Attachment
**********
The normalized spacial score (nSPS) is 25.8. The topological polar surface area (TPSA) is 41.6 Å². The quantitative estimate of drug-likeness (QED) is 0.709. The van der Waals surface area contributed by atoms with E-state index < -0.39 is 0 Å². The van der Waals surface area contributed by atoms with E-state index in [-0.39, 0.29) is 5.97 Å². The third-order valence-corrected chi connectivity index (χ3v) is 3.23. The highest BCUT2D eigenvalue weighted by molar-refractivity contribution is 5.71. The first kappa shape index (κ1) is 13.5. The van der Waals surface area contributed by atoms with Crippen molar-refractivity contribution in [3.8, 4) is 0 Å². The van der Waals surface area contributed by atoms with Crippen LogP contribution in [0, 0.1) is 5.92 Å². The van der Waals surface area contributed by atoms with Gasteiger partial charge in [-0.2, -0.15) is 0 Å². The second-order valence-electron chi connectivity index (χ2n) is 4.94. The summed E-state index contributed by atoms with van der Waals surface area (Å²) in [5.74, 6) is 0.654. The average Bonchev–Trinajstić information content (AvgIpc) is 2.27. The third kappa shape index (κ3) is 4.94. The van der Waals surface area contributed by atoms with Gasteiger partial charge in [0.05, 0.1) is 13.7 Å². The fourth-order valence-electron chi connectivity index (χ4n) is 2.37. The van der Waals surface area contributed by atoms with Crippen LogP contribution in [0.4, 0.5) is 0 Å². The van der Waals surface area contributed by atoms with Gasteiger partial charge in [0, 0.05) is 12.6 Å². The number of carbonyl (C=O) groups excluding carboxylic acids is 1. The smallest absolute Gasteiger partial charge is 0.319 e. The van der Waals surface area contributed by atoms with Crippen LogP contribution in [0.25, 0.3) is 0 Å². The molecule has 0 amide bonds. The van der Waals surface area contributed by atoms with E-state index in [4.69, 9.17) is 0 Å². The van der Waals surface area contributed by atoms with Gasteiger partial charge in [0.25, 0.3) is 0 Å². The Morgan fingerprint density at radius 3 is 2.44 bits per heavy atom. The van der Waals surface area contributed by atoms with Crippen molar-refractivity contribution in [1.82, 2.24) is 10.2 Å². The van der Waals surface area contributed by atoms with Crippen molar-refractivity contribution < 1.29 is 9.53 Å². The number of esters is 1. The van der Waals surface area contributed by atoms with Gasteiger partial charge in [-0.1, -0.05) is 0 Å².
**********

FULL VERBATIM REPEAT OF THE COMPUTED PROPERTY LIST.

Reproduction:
The normalized spacial score (nSPS) is 25.8. The topological polar surface area (TPSA) is 41.6 Å². The quantitative estimate of drug-likeness (QED) is 0.709. The van der Waals surface area contributed by atoms with E-state index < -0.39 is 0 Å². The van der Waals surface area contributed by atoms with E-state index in [-0.39, 0.29) is 5.97 Å². The third-order valence-corrected chi connectivity index (χ3v) is 3.23. The highest BCUT2D eigenvalue weighted by molar-refractivity contribution is 5.71. The first kappa shape index (κ1) is 13.5. The van der Waals surface area contributed by atoms with Crippen molar-refractivity contribution in [3.8, 4) is 0 Å². The van der Waals surface area contributed by atoms with Crippen LogP contribution in [0, 0.1) is 5.92 Å². The van der Waals surface area contributed by atoms with Gasteiger partial charge in [-0.2, -0.15) is 0 Å². The second-order valence-electron chi connectivity index (χ2n) is 4.94. The summed E-state index contributed by atoms with van der Waals surface area (Å²) in [5.74, 6) is 0.654. The average Bonchev–Trinajstić information content (AvgIpc) is 2.27. The third kappa shape index (κ3) is 4.94. The van der Waals surface area contributed by atoms with Gasteiger partial charge in [0.05, 0.1) is 13.7 Å². The fourth-order valence-electron chi connectivity index (χ4n) is 2.37. The van der Waals surface area contributed by atoms with Crippen LogP contribution in [0.4, 0.5) is 0 Å². The van der Waals surface area contributed by atoms with Gasteiger partial charge in [0, 0.05) is 12.6 Å². The number of carbonyl (C=O) groups excluding carboxylic acids is 1. The smallest absolute Gasteiger partial charge is 0.319 e. The van der Waals surface area contributed by atoms with Crippen LogP contribution in [0.25, 0.3) is 0 Å². The molecule has 0 amide bonds. The van der Waals surface area contributed by atoms with E-state index in [4.69, 9.17) is 0 Å². The van der Waals surface area contributed by atoms with Gasteiger partial charge in [0.25, 0.3) is 0 Å². The Morgan fingerprint density at radius 3 is 2.44 bits per heavy atom. The van der Waals surface area contributed by atoms with Crippen molar-refractivity contribution in [1.82, 2.24) is 10.2 Å². The van der Waals surface area contributed by atoms with Crippen molar-refractivity contribution < 1.29 is 9.53 Å². The number of esters is 1. The van der Waals surface area contributed by atoms with Gasteiger partial charge in [-0.1, -0.05) is 0 Å².